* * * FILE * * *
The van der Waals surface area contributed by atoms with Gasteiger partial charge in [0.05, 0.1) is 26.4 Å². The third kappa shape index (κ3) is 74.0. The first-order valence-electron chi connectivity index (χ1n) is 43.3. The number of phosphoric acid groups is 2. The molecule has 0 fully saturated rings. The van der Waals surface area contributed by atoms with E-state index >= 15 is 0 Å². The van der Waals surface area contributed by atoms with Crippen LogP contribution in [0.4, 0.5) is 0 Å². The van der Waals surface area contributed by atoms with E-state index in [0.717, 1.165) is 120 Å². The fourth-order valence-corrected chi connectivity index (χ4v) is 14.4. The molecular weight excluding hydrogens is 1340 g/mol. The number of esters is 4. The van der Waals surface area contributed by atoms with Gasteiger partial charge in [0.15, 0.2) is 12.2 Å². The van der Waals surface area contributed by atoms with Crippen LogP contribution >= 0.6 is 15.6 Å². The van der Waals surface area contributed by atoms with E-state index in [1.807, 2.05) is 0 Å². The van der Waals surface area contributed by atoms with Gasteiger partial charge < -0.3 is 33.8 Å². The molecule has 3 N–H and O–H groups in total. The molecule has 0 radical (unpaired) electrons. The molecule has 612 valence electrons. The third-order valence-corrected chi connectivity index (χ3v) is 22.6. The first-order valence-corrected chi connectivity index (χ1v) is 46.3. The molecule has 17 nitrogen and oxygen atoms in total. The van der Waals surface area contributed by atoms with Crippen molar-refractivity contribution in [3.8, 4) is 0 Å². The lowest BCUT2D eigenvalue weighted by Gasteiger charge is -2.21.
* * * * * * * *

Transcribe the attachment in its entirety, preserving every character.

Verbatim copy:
The van der Waals surface area contributed by atoms with Gasteiger partial charge in [0.05, 0.1) is 26.4 Å². The third kappa shape index (κ3) is 74.0. The first-order valence-electron chi connectivity index (χ1n) is 43.3. The number of phosphoric acid groups is 2. The molecule has 0 fully saturated rings. The van der Waals surface area contributed by atoms with E-state index >= 15 is 0 Å². The van der Waals surface area contributed by atoms with Crippen LogP contribution in [0.4, 0.5) is 0 Å². The van der Waals surface area contributed by atoms with E-state index in [0.717, 1.165) is 120 Å². The fourth-order valence-corrected chi connectivity index (χ4v) is 14.4. The molecular weight excluding hydrogens is 1340 g/mol. The number of esters is 4. The van der Waals surface area contributed by atoms with Gasteiger partial charge in [0.15, 0.2) is 12.2 Å². The van der Waals surface area contributed by atoms with Crippen LogP contribution >= 0.6 is 15.6 Å². The van der Waals surface area contributed by atoms with E-state index in [1.807, 2.05) is 0 Å². The van der Waals surface area contributed by atoms with Gasteiger partial charge < -0.3 is 33.8 Å². The molecule has 3 N–H and O–H groups in total. The molecule has 0 radical (unpaired) electrons. The molecule has 612 valence electrons. The third-order valence-corrected chi connectivity index (χ3v) is 22.6. The first-order valence-corrected chi connectivity index (χ1v) is 46.3. The molecule has 17 nitrogen and oxygen atoms in total. The van der Waals surface area contributed by atoms with Crippen molar-refractivity contribution in [3.8, 4) is 0 Å². The lowest BCUT2D eigenvalue weighted by Gasteiger charge is -2.21.